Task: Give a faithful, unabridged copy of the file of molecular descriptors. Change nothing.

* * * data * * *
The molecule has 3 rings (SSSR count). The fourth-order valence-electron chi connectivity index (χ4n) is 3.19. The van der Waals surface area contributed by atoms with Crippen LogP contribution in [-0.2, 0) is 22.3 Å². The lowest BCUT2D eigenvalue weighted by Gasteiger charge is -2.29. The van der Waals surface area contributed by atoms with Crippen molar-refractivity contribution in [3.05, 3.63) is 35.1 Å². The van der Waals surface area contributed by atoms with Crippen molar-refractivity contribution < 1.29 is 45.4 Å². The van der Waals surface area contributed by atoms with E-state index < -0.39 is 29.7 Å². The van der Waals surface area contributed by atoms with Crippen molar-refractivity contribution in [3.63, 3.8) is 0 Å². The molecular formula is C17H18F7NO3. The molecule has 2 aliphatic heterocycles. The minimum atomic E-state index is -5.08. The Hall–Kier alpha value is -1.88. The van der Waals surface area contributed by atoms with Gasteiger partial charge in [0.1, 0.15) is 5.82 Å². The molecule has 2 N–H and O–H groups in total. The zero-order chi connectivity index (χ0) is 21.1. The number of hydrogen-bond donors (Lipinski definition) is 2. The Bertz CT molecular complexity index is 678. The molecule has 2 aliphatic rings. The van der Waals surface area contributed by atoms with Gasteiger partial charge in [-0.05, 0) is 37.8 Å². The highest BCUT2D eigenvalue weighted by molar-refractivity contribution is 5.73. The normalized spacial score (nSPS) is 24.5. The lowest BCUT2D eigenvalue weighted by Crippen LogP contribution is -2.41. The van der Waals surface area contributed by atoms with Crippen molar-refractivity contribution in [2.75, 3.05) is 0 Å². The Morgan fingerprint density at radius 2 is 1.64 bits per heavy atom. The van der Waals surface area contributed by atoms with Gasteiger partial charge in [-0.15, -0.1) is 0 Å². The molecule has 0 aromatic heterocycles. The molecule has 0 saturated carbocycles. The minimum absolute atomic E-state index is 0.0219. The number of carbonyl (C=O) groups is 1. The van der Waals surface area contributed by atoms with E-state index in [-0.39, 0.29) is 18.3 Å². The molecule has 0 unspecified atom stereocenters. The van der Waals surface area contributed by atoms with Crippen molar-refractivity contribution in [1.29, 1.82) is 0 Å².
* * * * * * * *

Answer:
The molecule has 3 rings (SSSR count). The fourth-order valence-electron chi connectivity index (χ4n) is 3.19. The van der Waals surface area contributed by atoms with Crippen LogP contribution in [-0.2, 0) is 22.3 Å². The lowest BCUT2D eigenvalue weighted by Gasteiger charge is -2.29. The van der Waals surface area contributed by atoms with Crippen molar-refractivity contribution in [3.05, 3.63) is 35.1 Å². The van der Waals surface area contributed by atoms with Crippen molar-refractivity contribution < 1.29 is 45.4 Å². The van der Waals surface area contributed by atoms with E-state index < -0.39 is 29.7 Å². The van der Waals surface area contributed by atoms with Crippen molar-refractivity contribution in [3.63, 3.8) is 0 Å². The molecular formula is C17H18F7NO3. The molecule has 2 aliphatic heterocycles. The minimum atomic E-state index is -5.08. The Hall–Kier alpha value is -1.88. The van der Waals surface area contributed by atoms with Gasteiger partial charge in [0.1, 0.15) is 5.82 Å². The molecule has 2 N–H and O–H groups in total. The zero-order chi connectivity index (χ0) is 21.1. The number of hydrogen-bond donors (Lipinski definition) is 2. The Bertz CT molecular complexity index is 678. The molecule has 2 aliphatic rings. The van der Waals surface area contributed by atoms with Gasteiger partial charge in [-0.05, 0) is 37.8 Å². The highest BCUT2D eigenvalue weighted by molar-refractivity contribution is 5.73. The normalized spacial score (nSPS) is 24.5. The lowest BCUT2D eigenvalue weighted by Crippen LogP contribution is -2.41. The van der Waals surface area contributed by atoms with Crippen molar-refractivity contribution in [2.75, 3.05) is 0 Å². The Morgan fingerprint density at radius 2 is 1.64 bits per heavy atom. The van der Waals surface area contributed by atoms with Gasteiger partial charge in [-0.15, -0.1) is 0 Å². The molecule has 0 aromatic heterocycles. The molecule has 0 saturated carbocycles. The minimum absolute atomic E-state index is 0.0219. The number of carbonyl (C=O) groups is 1. The van der Waals surface area contributed by atoms with E-state index in [-0.39, 0.29) is 18.3 Å². The molecule has 0 unspecified atom stereocenters. The van der Waals surface area contributed by atoms with Crippen molar-refractivity contribution in [1.29, 1.82) is 0 Å².